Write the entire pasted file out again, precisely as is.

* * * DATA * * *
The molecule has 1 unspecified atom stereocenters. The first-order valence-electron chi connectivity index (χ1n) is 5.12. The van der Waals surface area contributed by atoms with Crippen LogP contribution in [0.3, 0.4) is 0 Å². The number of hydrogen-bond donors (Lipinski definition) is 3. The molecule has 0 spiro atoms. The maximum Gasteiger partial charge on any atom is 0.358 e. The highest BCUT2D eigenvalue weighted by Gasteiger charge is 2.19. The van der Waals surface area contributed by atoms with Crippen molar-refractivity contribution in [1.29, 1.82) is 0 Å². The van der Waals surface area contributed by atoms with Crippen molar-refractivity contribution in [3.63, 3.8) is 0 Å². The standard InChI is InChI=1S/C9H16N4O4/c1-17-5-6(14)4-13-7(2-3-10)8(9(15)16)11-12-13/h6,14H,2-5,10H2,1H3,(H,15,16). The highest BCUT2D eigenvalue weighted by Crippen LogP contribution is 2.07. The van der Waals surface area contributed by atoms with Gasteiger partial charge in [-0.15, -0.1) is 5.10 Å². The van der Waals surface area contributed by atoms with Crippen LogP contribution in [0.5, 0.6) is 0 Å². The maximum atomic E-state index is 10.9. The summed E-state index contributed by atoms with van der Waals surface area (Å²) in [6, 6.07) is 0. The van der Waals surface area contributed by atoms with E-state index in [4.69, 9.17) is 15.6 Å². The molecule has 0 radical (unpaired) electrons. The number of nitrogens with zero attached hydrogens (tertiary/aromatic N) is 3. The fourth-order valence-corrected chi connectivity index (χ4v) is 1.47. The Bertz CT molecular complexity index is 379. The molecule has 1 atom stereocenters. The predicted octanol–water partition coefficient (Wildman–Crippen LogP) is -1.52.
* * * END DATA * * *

The molecule has 1 unspecified atom stereocenters. The first-order valence-electron chi connectivity index (χ1n) is 5.12. The van der Waals surface area contributed by atoms with Crippen LogP contribution in [0.3, 0.4) is 0 Å². The number of hydrogen-bond donors (Lipinski definition) is 3. The molecule has 0 spiro atoms. The maximum Gasteiger partial charge on any atom is 0.358 e. The highest BCUT2D eigenvalue weighted by Gasteiger charge is 2.19. The van der Waals surface area contributed by atoms with Crippen molar-refractivity contribution in [1.29, 1.82) is 0 Å². The van der Waals surface area contributed by atoms with Crippen molar-refractivity contribution in [3.63, 3.8) is 0 Å². The standard InChI is InChI=1S/C9H16N4O4/c1-17-5-6(14)4-13-7(2-3-10)8(9(15)16)11-12-13/h6,14H,2-5,10H2,1H3,(H,15,16). The highest BCUT2D eigenvalue weighted by Crippen LogP contribution is 2.07. The van der Waals surface area contributed by atoms with Gasteiger partial charge in [-0.15, -0.1) is 5.10 Å². The van der Waals surface area contributed by atoms with Crippen LogP contribution in [0.5, 0.6) is 0 Å². The maximum atomic E-state index is 10.9. The summed E-state index contributed by atoms with van der Waals surface area (Å²) in [6, 6.07) is 0. The van der Waals surface area contributed by atoms with E-state index in [4.69, 9.17) is 15.6 Å². The molecule has 0 radical (unpaired) electrons. The number of nitrogens with zero attached hydrogens (tertiary/aromatic N) is 3. The fourth-order valence-corrected chi connectivity index (χ4v) is 1.47. The Bertz CT molecular complexity index is 379. The molecule has 1 atom stereocenters. The predicted octanol–water partition coefficient (Wildman–Crippen LogP) is -1.52.